Like other modern industrialized societies, Germany has evolved into a knowledge-based economy in which the role of education and educational institutions has become a key factor in all phases of the life course. More than ever before, education has become a lifelong process in which individuals continue to learn in formal, nonformal, and informal environments throughout their lives. As a result, their educational careers and competencies and how these unfold in relation to the family, educational institutions, workplaces, and private life have become a topic of major national interest. Understanding what is happening over the life course requires a longitudinal approach. This is why the National Educational Panel Study (NEPS
) for the Federal Republic of Germany has been set up to collect longitudinal data on educational processes and competence development within a multicohort sequence design, and to make this data available to the scientific community. From 2008 to 2013, NEPS data was collected as part of the Framework Program for the Promotion of Empirical Educational Research funded by the German Federal Ministry of Education and Research (BMBF). As of 2014, NEPS is carried out by the Leibniz Institute for Educational Trajectories (LIfBi
) at the University of Bamberg in cooperation with a nationwide network.
The Priority Programme "Education as a Lifelong Process. Analyzing Data of the National Educational Panel Study (NEPS)" of the German Research Foundation (DFG) combines different research projects that are devoted to one or more of the following research topics: (1) studying competence development over the life course, (2) utilizing the NEPS database for other relevant substantive analyses, (3) dealing with methodological issues relevant to the NEPS. The programme started on January 1, 2012, and is coordinated by Prof. Dr. Dr. Hans-Peter Blossfeld (European University Institute, Florence) and Prof. Dr. Sabine Weinert (University of Bamberg). The main programme is approved for a duration of six years.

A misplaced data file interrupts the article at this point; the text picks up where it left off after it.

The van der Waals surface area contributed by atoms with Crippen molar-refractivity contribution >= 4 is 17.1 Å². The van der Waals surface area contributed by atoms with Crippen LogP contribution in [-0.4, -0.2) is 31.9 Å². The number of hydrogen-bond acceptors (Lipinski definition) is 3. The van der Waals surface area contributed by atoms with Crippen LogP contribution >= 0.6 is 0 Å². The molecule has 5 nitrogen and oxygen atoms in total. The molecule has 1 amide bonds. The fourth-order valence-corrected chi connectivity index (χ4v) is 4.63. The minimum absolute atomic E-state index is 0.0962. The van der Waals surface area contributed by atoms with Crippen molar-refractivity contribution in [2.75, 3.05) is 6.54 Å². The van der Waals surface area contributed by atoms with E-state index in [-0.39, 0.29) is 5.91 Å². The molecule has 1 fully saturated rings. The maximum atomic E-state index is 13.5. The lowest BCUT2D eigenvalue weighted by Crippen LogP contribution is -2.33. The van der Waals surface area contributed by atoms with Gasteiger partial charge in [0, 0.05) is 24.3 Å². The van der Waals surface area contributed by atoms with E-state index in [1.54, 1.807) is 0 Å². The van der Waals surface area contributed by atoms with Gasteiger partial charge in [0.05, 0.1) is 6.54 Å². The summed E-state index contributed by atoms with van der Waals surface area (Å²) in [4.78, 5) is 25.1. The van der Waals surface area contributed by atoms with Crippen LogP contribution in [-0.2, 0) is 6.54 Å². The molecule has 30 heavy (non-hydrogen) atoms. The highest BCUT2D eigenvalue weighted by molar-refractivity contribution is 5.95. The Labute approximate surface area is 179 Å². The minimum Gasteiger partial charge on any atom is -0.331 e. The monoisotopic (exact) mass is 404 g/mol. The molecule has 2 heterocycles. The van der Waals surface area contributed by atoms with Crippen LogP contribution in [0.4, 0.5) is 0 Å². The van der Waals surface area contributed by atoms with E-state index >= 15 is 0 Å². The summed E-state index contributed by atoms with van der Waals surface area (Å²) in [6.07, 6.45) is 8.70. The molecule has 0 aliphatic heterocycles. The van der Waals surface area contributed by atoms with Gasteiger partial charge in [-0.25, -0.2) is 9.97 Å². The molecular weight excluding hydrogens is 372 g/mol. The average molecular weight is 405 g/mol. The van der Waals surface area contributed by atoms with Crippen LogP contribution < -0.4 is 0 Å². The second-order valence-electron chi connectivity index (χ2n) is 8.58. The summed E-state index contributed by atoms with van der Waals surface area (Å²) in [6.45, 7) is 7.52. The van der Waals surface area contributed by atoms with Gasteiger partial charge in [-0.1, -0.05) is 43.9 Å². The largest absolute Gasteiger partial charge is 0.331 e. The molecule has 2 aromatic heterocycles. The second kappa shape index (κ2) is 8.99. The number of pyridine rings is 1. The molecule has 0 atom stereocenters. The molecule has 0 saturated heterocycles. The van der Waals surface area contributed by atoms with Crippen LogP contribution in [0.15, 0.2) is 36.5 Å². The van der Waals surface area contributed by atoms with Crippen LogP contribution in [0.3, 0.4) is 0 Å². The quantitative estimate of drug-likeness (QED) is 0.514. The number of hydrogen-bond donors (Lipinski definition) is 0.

The Priority Programme of DFG aims to be a starting point to foster widespread public use of the data and the research opportunities of NEPS. During the first (2012-2014) and second (2015-2017) funding phases of the Priority Programme more than twenty projects from five different disciplines have successfully conducted their research and have published their results. In 2018, the third funding phase (2018-2019) of the Priority Programme was launched. Three research groups continued their research projects focusing on the same or new topics compared to the second funding period. In addition, thirteen new projects have been included into the programme. Overall, sixteen projects distributed throughout seven German universities, five research institutes, and one international university are embedded in the third phase of the Priority Programme.
A further important goal of the Priority Programme is to form an efficient interdisciplinary network of experts studying education as a lifelong process. The NEPS consortium can function as the core of such a network, and the LIfBi at the University of Bamberg will serve as an institutional platform coordinating such kinds of activities. In particular, a specific theoretical and methodological training program will be developed and organized for doctoral students and postdocs, enabling them to conduct cutting-edge research and publish in the best peer-reviewed journals in the field.
Finally, the Priority Programme aims at stimulating national and international cooperation with key scientists in the field. For example, an important focus within Germany should be the cooperation with other large-scale activities financed by the BMBF (such as PISA and BLK programs) and closely related DFG Priority Programmes (such as the Priority Programme “Kompetenzmodelle zur Erfassung individueller Lernergebnisse und zur Bilanzierung von Bildungsprozessen”). On an international level, cross-national comparisons of the NEPS data with comparable data structures on educational processes from other countries can help to forge closer ties to educational researchers from different countries.